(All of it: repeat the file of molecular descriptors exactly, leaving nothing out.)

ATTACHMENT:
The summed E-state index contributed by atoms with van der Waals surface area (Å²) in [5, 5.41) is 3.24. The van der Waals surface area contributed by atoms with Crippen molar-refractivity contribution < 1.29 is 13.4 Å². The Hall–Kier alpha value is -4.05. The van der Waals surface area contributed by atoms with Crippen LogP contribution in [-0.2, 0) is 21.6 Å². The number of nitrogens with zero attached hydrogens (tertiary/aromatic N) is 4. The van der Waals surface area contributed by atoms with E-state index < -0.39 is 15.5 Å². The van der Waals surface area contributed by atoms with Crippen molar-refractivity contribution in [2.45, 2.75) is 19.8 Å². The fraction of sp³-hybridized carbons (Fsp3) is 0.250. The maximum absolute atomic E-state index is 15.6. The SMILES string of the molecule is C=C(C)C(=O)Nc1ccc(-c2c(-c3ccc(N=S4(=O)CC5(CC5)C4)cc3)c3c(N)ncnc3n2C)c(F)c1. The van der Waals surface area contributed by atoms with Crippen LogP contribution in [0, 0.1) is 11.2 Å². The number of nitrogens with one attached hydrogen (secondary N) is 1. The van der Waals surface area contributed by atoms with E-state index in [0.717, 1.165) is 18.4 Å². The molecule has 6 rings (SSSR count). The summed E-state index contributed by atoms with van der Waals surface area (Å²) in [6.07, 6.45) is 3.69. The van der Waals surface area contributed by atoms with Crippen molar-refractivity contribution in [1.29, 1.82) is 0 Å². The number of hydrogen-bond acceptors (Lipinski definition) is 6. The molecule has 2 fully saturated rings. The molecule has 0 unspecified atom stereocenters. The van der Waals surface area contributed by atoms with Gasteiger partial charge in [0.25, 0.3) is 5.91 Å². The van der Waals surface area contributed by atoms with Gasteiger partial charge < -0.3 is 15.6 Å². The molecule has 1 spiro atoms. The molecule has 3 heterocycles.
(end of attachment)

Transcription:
The summed E-state index contributed by atoms with van der Waals surface area (Å²) in [5, 5.41) is 3.24. The van der Waals surface area contributed by atoms with Crippen molar-refractivity contribution < 1.29 is 13.4 Å². The Hall–Kier alpha value is -4.05. The van der Waals surface area contributed by atoms with Crippen LogP contribution in [-0.2, 0) is 21.6 Å². The number of nitrogens with zero attached hydrogens (tertiary/aromatic N) is 4. The van der Waals surface area contributed by atoms with E-state index < -0.39 is 15.5 Å². The van der Waals surface area contributed by atoms with Crippen molar-refractivity contribution in [2.45, 2.75) is 19.8 Å². The fraction of sp³-hybridized carbons (Fsp3) is 0.250. The maximum absolute atomic E-state index is 15.6. The SMILES string of the molecule is C=C(C)C(=O)Nc1ccc(-c2c(-c3ccc(N=S4(=O)CC5(CC5)C4)cc3)c3c(N)ncnc3n2C)c(F)c1. The van der Waals surface area contributed by atoms with Crippen LogP contribution in [0, 0.1) is 11.2 Å². The number of nitrogens with one attached hydrogen (secondary N) is 1. The van der Waals surface area contributed by atoms with E-state index in [0.717, 1.165) is 18.4 Å². The molecule has 6 rings (SSSR count). The summed E-state index contributed by atoms with van der Waals surface area (Å²) in [6.07, 6.45) is 3.69. The van der Waals surface area contributed by atoms with Crippen molar-refractivity contribution in [1.29, 1.82) is 0 Å². The number of hydrogen-bond acceptors (Lipinski definition) is 6. The molecule has 2 fully saturated rings. The molecule has 0 unspecified atom stereocenters. The van der Waals surface area contributed by atoms with Gasteiger partial charge in [0.25, 0.3) is 5.91 Å². The van der Waals surface area contributed by atoms with Gasteiger partial charge < -0.3 is 15.6 Å². The molecule has 1 spiro atoms. The molecule has 3 heterocycles.